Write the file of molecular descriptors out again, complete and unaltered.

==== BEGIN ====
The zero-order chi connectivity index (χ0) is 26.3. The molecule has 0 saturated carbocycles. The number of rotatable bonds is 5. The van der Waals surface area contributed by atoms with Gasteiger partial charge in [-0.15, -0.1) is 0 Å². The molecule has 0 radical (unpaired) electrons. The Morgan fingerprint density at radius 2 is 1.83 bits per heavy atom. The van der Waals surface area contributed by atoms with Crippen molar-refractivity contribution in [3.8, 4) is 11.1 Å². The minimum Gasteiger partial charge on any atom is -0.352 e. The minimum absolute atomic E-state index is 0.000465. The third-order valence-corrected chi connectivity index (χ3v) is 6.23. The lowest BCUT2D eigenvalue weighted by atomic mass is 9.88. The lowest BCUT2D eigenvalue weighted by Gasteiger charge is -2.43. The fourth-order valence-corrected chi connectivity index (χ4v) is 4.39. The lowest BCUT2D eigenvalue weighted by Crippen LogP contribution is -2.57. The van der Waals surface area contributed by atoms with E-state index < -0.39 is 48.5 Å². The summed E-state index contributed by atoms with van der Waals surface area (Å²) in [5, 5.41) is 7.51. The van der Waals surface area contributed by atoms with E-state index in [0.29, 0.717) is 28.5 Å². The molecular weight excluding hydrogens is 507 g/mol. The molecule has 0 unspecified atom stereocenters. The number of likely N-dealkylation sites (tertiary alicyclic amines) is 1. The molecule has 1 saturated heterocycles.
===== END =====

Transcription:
The zero-order chi connectivity index (χ0) is 26.3. The molecule has 0 saturated carbocycles. The number of rotatable bonds is 5. The van der Waals surface area contributed by atoms with Gasteiger partial charge in [-0.15, -0.1) is 0 Å². The molecule has 0 radical (unpaired) electrons. The Morgan fingerprint density at radius 2 is 1.83 bits per heavy atom. The van der Waals surface area contributed by atoms with Crippen molar-refractivity contribution in [3.8, 4) is 11.1 Å². The minimum Gasteiger partial charge on any atom is -0.352 e. The minimum absolute atomic E-state index is 0.000465. The third-order valence-corrected chi connectivity index (χ3v) is 6.23. The lowest BCUT2D eigenvalue weighted by atomic mass is 9.88. The lowest BCUT2D eigenvalue weighted by Gasteiger charge is -2.43. The fourth-order valence-corrected chi connectivity index (χ4v) is 4.39. The lowest BCUT2D eigenvalue weighted by Crippen LogP contribution is -2.57. The van der Waals surface area contributed by atoms with E-state index < -0.39 is 48.5 Å². The summed E-state index contributed by atoms with van der Waals surface area (Å²) in [5, 5.41) is 7.51. The van der Waals surface area contributed by atoms with E-state index in [0.29, 0.717) is 28.5 Å². The molecular weight excluding hydrogens is 507 g/mol. The molecule has 0 unspecified atom stereocenters. The number of likely N-dealkylation sites (tertiary alicyclic amines) is 1. The molecule has 1 saturated heterocycles.